While playing Cityville and checking GearDiary for new geekery, suddenly the internet stopped. DNS requests are failing as unresolved for such smaller and little-known sites as Google. As of now, 20 minutes later, I cannot get to Google or Facebook or Youtube or GearDiary. Somehow, I can get to Woot and LOLCats and Livejournal. Yet another example of high quality Suddenlink service.
There are some people who are expressing incredulity that anyone believes the Internet Blackout scheduled for the 18th is a good idea. The argument goes something like this, “Not producing content on Wednesday is like not buying gasoline on Wednesday. You’ll just do the writing on Tuesday or Thursday, so what do you gain?” This fungibility theory of content is, I think, missing the point. While boycotting Texaco for one day is relatively pointless and unnoticed by the corporation you’re trying to hurt, that is not at all like blacking out Wikipedia for one day.
While gasoline boycotts are intended to send a message to the big oil companies (who don’t even notice the blip), the Internet Blackout is intended to raise awareness among the non-geek set. Those of us who read Gizmodo or Slashdot are very well versed in SOPA/PIPA and DMCA and all the other acronyms we hate to see pop up in a news story. But, think about your less-geeky friends who don’t know that DMCA is evil and don’t know what DRM is. They are like Jon Stewart, who only last week had someone in his audience ask him about SOPA and he had to profess complete ignorance. The normal folks in the world have not been following the SOPA debate and they aren’t mad about the United States attempting to erect the same sort of censorship plans as China (with the added benefit of giving corporations nearly unilateral police powers to shut down any site they don’t like).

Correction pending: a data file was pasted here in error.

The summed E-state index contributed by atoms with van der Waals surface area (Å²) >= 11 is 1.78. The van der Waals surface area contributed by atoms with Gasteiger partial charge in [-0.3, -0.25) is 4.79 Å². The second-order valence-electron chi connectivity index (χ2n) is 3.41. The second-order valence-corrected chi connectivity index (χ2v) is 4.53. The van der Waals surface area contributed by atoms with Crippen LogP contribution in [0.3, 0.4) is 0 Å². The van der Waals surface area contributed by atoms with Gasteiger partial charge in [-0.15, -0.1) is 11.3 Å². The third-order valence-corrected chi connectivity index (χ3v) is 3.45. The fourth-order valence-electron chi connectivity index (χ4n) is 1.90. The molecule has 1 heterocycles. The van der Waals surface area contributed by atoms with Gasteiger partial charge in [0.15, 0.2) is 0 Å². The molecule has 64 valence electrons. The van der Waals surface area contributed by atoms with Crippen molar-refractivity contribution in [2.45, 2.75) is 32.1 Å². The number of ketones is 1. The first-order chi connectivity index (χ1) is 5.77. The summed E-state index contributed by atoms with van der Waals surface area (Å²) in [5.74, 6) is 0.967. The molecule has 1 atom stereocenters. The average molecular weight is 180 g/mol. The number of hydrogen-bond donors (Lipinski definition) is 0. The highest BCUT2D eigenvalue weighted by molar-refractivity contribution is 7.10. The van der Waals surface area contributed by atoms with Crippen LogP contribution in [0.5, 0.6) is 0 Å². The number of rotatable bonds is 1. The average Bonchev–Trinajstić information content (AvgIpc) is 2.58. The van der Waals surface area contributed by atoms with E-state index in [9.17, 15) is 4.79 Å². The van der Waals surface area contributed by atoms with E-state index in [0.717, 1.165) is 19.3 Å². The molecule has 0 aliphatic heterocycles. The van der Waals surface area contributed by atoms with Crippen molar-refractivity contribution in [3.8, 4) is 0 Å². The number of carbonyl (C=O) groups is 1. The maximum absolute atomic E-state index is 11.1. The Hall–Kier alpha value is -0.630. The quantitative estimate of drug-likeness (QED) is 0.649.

How to get those non-geek people to add their voices to those of Vint Cerf and Eric Schmidt (who have already been ignored by Congressional committees because they don’t understand all that computer stuff)? You need to get their attention in a way that is hard to ignore. Since most people use Google regularly and Wikipedia frequently, slapping a giant black banner on those sites with, “Imagine if this site was down forever” will make at least some of them pay attention to what our elected representatives are proposing to do in our names. SOPA is bad legislation, it’s bad information security, it’s bad business. And, it won’t stop one damned pirate anyway.
Andysocial.com will be offline tomorrow. I know nobody will notice, since I have virtually no visitors, but it makes me feel better anyway.
Last year, Razer introduced the Switchblade mini-PC concept at CES. The idea was that you’d have a netbook-sized device which was primarily aimed at gaming, costing under a grand. It had a keyboard backed with a backlit LCD, so the keys would change to reflect whatever game you were playing. Something always felt off to me about this concept – what about the mouse? Every demo was behind glass or on video. Nobody actually saw this thing being used by a real human. It had a touchscreen, but no trackpad (nor room for one). And yet they told everyone that it would be great for playing first-person shooters as a gaming PC on the go. If you’re on the go, do you really want to bring along a mouse that is half the size of the computer itself? Or, do you want to poke the little bitty screen to move, thereby obliterating your view of the game?
Eventually, Razer announced an actual product with Switchblade DNA, the Razer Blade. This is a full-sized laptop, and it still has some might morphin’ key action (for ten special keys), but they added a trackpad where the number pad would go on a normal PC 104-key keyboard. This seems like a great location for a trackpad for right-handed people and a complete deal-breaker for lefties. Also, that trackpad has a screen under it to allow the “screenpad” to reflect game-specific details. Nifty. Of course, it also costs over two thousand dollars.